GIVE A HOOT!
Jordans Launches Competition to ‘Adopt A Barn Owl’
Jordans Cereals, a passionate advocate for preserving Britain’s beautiful countryside, is launching ‘Adopt a Barn Owl’ - a competition that gives owl lovers the chance to name their very own barn owl chick. This marks the start of Conservation Grade’s™ Project Barn Owl research, in partnership with Jordans.
There are four chicks waiting to be named, so simply visit http://www.jordanscereals.co.uk/ with your suggestion. The winning names will be chosen by Bill Jordan founder of Jordans Cereals and the Conservation Grade™ team. Each winner will receive an adoption certificate, picture of their chick, a free family pass to Bill Jordan’s Pensthorpe Nature Reserve in Norfolk - which is also a Conservation Grade™ farm - plus a year’s supply of delicious Jordans Cereals.
The deadline to enter the competition is Sunday 4th September 2011 (terms & conditions apply).
PROJECT BARN OWL
Project Barn Owl will use barn owls as ‘scientists’, to study whether more barn owl chicks survive to fledge because of the healthier habitats found on Conservation Grade™ farms versus conventional farms. Monitoring the presence and breeding success of barn owls on Conservation Grade™ farms and comparing it with data from other barn owl studies* will reveal how successful Conservation Grade™ farming is.
Jordans has been working with Conservation Grade™ for over 25 years, sourcing all its cereals from nature friendly farms. In all, it is estimated that Conservation Grade™ farmers are now managing around 65,000 acres of wildflower meadows, hedgerows, grass margins, woodlands and wetlands so creating habitats for many of the UK’s best-loved wild creatures, including the barn owl.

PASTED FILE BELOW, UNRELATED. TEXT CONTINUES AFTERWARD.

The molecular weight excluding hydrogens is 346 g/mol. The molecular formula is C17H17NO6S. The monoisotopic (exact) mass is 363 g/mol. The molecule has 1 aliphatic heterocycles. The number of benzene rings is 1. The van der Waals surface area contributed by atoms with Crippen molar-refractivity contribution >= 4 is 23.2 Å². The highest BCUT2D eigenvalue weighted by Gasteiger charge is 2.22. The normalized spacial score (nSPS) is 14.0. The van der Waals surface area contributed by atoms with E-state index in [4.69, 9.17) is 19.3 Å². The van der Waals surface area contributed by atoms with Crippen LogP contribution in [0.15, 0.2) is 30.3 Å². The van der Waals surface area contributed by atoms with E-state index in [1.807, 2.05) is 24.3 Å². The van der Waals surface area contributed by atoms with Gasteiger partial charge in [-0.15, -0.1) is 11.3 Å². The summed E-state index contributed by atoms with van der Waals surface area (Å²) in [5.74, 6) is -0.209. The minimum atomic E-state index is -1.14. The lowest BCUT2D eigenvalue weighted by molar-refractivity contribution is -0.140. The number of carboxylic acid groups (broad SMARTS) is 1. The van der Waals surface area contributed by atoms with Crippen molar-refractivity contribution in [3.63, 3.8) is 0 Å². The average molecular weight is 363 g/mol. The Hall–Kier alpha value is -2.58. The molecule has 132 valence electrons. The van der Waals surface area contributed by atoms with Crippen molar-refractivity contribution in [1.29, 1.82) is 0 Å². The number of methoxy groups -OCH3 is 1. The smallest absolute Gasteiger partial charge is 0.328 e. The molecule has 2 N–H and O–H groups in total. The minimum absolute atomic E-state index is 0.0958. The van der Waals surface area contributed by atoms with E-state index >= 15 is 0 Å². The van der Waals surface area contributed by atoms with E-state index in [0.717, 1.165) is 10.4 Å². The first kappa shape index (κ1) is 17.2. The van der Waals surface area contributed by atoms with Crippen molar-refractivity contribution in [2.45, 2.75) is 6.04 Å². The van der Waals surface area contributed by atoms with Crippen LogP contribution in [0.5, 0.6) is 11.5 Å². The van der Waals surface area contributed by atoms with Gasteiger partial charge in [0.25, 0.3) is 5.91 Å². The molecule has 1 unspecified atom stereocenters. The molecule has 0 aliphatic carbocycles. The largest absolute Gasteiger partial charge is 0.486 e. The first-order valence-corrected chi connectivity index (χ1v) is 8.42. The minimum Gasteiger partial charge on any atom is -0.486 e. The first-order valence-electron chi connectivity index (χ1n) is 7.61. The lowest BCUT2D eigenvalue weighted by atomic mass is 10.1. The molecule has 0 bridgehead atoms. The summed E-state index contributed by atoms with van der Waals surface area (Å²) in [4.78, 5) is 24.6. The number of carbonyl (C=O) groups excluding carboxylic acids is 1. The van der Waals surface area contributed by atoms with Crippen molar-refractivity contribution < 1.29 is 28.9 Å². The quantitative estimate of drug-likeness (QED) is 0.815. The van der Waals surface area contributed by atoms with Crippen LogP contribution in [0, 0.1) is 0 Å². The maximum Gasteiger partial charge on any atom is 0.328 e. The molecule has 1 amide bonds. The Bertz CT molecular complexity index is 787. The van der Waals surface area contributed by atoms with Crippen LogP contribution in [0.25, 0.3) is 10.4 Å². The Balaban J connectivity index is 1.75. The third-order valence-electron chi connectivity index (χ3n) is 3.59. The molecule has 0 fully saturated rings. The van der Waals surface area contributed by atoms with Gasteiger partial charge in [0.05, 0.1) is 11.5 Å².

The reason the new study is focusing on barn owl fledging rates is that the birds are at the top of a countryside food chain and only thrive where the eco-system is healthy enough to support a rich variety of other animals and species.
Another factor is that although barn owls are a defining icon of rural British life, their numbers have fallen sharply since the 1930s when there were an estimated 12,000 pairs. Today it is estimated that there are just 6,000 – 8,000 pairs in the UK (Source: Barn Owl Conservation Network - BCON). The reasons for this decline include a loss of nesting sites, connected habitat, lack of winter food and severe winters. Typically, the survival rate of barn owls in their first year is less than 30% (source: BCON).
The project will be managed by licensed experts who will be recording the results. These will be announced in September 2011.
So what are you waiting for? Get behind Project Barn Owl and enter the ‘Adopt A Barn Owl’ competition to help barn owls thrive.
* The results will be compared to barn owl monitoring data available from the Barn Owl Conservation Network, British Trust for Ornithology and RSPB.
Barn Owl Facts
They’re excellent at detecting the subtle noises of their prey – they also have a strong memory of noises
Barn Owls like to live in barns; that's how they got their name. They've adapted to man-made structures like attics, silos, steeples, and, of course, man-made nesting boxes
Barn Owls eat mainly small mammals like voles, shrews and mice.
It’s a common misconception that barn owls hoot, they in fact screech
A barn owl is about the size of a small cat, but on average only weighs a pound
The barn owl’s huge wing area accommodates a slow silent flight. It’s silent due to soft fringe-edged feathers that don't "swoosh" as they move. A silent flight means curtains for an unsuspecting rodent
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